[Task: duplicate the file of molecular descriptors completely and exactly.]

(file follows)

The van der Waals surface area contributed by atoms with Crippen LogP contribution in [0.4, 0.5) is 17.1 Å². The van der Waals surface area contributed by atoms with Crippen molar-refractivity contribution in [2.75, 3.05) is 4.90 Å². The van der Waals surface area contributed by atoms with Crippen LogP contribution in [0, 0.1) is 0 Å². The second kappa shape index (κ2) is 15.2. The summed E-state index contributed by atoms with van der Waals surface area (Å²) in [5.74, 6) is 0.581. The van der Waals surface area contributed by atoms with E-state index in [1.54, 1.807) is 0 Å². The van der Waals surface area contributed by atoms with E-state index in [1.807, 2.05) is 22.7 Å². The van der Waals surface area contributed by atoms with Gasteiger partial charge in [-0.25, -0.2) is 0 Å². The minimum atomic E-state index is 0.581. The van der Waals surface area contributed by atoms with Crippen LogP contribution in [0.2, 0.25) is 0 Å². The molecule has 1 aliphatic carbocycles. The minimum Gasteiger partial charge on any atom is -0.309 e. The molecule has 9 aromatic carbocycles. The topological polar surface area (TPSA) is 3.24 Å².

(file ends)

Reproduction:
The van der Waals surface area contributed by atoms with Crippen LogP contribution in [0.4, 0.5) is 17.1 Å². The van der Waals surface area contributed by atoms with Crippen molar-refractivity contribution in [2.75, 3.05) is 4.90 Å². The van der Waals surface area contributed by atoms with Crippen LogP contribution in [0, 0.1) is 0 Å². The second kappa shape index (κ2) is 15.2. The summed E-state index contributed by atoms with van der Waals surface area (Å²) in [5.74, 6) is 0.581. The van der Waals surface area contributed by atoms with E-state index in [1.54, 1.807) is 0 Å². The van der Waals surface area contributed by atoms with E-state index in [1.807, 2.05) is 22.7 Å². The van der Waals surface area contributed by atoms with Gasteiger partial charge in [-0.25, -0.2) is 0 Å². The minimum atomic E-state index is 0.581. The van der Waals surface area contributed by atoms with Crippen LogP contribution in [0.2, 0.25) is 0 Å². The molecule has 1 aliphatic carbocycles. The minimum Gasteiger partial charge on any atom is -0.309 e. The molecule has 9 aromatic carbocycles. The topological polar surface area (TPSA) is 3.24 Å².